Native Orchid Conservation Inc. is presently conducting research into the pathological condition affecting Cypripedium species in the Manitoba Model Forest.
Manitoba has a rich heritage of plant life including 39 species of orchids. These plants occur in many different habitats, including bogs and fens, coniferous forest, tall grass prairie and aspen parkland. They have existed here relatively undisturbed except for natural succession, since the end of the last period of glaciation approximately 10,000 years ago, Since the mid 1800's, however, human beings have begun to have a profound affect on the natural environment. Habitats have changed. Bogs have been drained, prairies plowed and forests cut. Pesticides and herbicides have been used liberally, often without thought to what effect it might have on the native plants and their pollinators. As a result, orchid species and some other plants are in a steep decline and showing many signs of environmental stress and disease.
Since the early 1980's, we have noticed that the Cypripediums, specifically C. reginae (Showy Lady's-Slipper) and C.acaule (Moccasin Flower), in the Gull Lake Wetlands, Belair Forest Reserve and elsewhere, have begun to develop large brownish patches on their leaves, become deformed, and eventually die. We have also noticed that many plants do not produce seed pods and the ones that do, often have diseased and infertile pods.
We propose to find out what condition is affecting these plants, and just what is causing their failure to thrive in these environments, in the hope that better understanding could lead to a plan for its reversal. We are aware that there could be many reasons for their decline; pathogens such as fungi, viruses, bacteria etc. as well as problems with their pollinators and environmental stress, or any combination of these factors.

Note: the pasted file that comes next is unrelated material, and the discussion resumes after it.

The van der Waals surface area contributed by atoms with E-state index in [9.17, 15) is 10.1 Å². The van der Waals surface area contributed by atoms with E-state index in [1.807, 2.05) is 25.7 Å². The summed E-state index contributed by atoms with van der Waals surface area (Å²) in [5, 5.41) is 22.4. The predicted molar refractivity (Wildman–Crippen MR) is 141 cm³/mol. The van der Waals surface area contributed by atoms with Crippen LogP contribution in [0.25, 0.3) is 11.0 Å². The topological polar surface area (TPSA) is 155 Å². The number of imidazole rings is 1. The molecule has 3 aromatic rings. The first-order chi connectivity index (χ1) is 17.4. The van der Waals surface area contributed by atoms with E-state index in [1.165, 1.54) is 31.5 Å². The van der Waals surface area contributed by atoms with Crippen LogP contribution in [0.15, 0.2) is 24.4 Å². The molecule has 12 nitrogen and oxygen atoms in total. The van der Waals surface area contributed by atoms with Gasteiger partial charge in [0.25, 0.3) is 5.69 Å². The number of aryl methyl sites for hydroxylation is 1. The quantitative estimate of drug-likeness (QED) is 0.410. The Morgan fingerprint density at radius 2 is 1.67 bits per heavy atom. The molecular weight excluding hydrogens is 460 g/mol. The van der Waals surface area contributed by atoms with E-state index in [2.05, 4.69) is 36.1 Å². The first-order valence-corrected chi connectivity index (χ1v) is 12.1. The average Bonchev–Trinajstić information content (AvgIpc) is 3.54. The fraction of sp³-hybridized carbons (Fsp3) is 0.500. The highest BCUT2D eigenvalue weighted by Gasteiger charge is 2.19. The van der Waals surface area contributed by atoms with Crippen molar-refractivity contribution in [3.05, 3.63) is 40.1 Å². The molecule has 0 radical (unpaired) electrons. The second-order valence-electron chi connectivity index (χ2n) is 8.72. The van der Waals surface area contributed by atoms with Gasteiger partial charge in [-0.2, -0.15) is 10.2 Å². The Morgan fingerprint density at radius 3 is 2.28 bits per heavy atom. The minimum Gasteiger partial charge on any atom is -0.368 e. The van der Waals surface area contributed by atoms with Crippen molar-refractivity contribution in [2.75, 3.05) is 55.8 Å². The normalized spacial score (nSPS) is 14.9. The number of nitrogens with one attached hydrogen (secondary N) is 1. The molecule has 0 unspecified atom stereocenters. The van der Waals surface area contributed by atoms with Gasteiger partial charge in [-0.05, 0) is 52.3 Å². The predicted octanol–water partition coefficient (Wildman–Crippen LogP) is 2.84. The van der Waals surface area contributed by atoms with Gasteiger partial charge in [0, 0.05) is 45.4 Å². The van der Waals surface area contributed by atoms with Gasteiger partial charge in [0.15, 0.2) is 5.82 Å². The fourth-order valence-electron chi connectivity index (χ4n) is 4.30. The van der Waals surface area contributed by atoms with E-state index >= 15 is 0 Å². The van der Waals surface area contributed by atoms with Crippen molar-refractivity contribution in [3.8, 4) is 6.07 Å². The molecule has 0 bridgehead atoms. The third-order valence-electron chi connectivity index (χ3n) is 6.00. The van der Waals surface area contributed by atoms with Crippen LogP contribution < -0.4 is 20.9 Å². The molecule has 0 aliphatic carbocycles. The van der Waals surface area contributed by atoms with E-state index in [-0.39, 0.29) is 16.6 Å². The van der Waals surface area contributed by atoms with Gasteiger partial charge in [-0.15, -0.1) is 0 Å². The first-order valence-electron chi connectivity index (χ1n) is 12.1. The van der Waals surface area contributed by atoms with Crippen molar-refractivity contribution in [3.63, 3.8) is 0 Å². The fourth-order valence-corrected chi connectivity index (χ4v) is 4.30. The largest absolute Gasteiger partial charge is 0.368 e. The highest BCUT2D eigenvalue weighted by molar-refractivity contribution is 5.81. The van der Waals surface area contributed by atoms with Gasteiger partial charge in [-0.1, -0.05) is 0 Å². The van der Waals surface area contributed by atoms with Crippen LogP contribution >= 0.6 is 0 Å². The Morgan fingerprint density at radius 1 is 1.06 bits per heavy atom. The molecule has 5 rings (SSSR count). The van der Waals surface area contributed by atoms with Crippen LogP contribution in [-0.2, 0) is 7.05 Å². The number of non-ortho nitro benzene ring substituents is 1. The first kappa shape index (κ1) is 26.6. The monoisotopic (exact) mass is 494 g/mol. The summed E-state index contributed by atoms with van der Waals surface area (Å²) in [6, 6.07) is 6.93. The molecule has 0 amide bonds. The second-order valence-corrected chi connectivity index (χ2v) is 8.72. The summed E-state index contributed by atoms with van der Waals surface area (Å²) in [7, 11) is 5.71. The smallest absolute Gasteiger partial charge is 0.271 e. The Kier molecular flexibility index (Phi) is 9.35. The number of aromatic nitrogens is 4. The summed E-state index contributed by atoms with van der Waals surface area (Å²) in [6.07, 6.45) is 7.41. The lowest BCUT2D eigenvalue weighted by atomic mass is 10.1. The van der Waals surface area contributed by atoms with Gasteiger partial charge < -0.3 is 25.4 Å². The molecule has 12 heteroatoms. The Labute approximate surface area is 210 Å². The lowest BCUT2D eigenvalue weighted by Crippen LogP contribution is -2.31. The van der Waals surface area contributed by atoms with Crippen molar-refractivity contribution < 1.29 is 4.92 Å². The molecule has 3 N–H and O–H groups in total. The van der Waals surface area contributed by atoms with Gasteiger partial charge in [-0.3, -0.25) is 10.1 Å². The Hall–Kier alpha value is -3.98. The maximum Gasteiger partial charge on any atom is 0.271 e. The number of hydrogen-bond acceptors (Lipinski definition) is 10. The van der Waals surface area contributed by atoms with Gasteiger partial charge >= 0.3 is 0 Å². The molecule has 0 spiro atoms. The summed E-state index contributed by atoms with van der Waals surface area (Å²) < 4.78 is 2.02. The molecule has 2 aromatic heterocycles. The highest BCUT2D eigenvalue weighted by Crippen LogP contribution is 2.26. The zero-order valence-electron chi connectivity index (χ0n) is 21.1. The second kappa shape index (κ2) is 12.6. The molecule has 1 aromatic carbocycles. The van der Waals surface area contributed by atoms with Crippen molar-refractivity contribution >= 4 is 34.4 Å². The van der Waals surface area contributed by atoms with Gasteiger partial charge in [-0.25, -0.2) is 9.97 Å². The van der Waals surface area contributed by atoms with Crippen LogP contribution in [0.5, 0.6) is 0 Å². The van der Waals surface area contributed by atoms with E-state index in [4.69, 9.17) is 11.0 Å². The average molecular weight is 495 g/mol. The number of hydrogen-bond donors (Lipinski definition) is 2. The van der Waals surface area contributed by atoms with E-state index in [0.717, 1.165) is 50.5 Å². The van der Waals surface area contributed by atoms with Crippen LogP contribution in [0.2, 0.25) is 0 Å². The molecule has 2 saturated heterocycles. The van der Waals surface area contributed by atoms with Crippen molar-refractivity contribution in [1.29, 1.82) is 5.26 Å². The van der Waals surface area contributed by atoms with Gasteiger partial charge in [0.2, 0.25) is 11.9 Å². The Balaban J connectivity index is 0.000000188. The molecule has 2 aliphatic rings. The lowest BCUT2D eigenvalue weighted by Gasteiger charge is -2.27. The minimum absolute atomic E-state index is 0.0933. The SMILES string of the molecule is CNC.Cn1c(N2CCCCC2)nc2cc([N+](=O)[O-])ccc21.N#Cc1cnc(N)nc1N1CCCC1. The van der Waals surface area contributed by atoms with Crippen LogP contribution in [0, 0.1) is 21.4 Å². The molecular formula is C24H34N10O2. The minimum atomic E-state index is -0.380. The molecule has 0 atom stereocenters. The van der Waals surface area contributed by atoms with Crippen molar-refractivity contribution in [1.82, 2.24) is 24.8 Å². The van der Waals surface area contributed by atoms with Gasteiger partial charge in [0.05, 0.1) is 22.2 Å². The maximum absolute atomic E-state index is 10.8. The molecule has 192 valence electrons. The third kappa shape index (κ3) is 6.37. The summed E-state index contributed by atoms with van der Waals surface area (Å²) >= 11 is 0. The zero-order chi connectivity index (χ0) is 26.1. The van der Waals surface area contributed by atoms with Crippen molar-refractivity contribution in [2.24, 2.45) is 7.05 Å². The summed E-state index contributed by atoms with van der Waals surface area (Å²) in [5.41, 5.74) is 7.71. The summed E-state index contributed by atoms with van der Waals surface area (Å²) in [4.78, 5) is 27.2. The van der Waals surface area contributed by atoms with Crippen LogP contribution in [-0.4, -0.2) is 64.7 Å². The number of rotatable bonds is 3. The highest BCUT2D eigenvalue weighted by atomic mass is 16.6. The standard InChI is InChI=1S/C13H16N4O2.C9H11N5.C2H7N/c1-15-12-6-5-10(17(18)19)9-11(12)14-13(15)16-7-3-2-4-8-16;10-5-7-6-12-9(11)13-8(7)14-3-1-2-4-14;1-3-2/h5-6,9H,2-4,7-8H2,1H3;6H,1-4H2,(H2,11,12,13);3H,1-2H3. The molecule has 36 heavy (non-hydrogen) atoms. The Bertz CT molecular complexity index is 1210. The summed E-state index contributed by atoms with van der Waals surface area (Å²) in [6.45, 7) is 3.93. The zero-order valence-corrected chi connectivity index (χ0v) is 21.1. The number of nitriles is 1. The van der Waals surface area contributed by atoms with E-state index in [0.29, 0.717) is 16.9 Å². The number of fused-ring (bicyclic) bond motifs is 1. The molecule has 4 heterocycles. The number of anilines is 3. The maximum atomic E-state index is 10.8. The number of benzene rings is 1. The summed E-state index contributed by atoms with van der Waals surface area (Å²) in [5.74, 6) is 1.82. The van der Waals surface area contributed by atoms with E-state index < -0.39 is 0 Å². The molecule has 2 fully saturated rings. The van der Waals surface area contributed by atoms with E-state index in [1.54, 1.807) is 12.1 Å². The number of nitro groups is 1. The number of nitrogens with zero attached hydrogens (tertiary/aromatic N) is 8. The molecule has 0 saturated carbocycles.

Some preliminary work has been done on this problem. Plant samples from the Manitoba Model Forest and other areas of the province have been sent to the Provincial Crop Diagnostic Centre and to a lab in Ottawa. A fungus was recognized but they were unable to identify it. Since then further samples have been sent to the University of Guelph. A botanist there, who has studied the fungi associated with native orchid species, is conducting further tests. Testing of this nature is expensive and further tests need to be done.
We propose to collect both affected and unaffected plant samples at different stages of development, for lab analysis, over a wide range of habitats within the Manitoba Model Forest and elsewhere.
Plants will be examined and attempts will be made to grow the different varieties of pathogens appearing on these plants and attempts will be made to identify them. Efforts will be made to isolate the particular pathogen causing the disease on the affected plants and to identify it.
If the pathogen can be isolated and identified, Dr. G. Platford will attempt to devise a treatment plan for these plants. He will examine them for signs of physiological and environmental stress as well.
Test plots will be set up in the Gull Lake Wetlands, the Belair Forest Reserve and other areas within the Manitoba Model Forest and the province. Some plants will be treated and some plants will not be, to serve as a control. Different treatments will be tried. and the results will be tabulated .
It is anticipated that, with a better understanding of the pathological condition or conditions affecting Cypripediums in the Manitoba Model Forest and their cause or causes, it may be possible to reverse or slow down the process, in order to preserve these plants. Research conducted here may prove useful for solving these problems in other parts of Manitoba.
Preliminary budget estimates for
the project are in the range of $10,000. Native Orchid Conservation is prepared
to spend more money on this project but we need funding partners to complete
it. Donations for this work would be appreciated. Interested funding partners please contact
our president Doris Ames,
117 Morier Ave, Winnipeg MB R2M0C8, Telephone 204-947-9707,
for further information.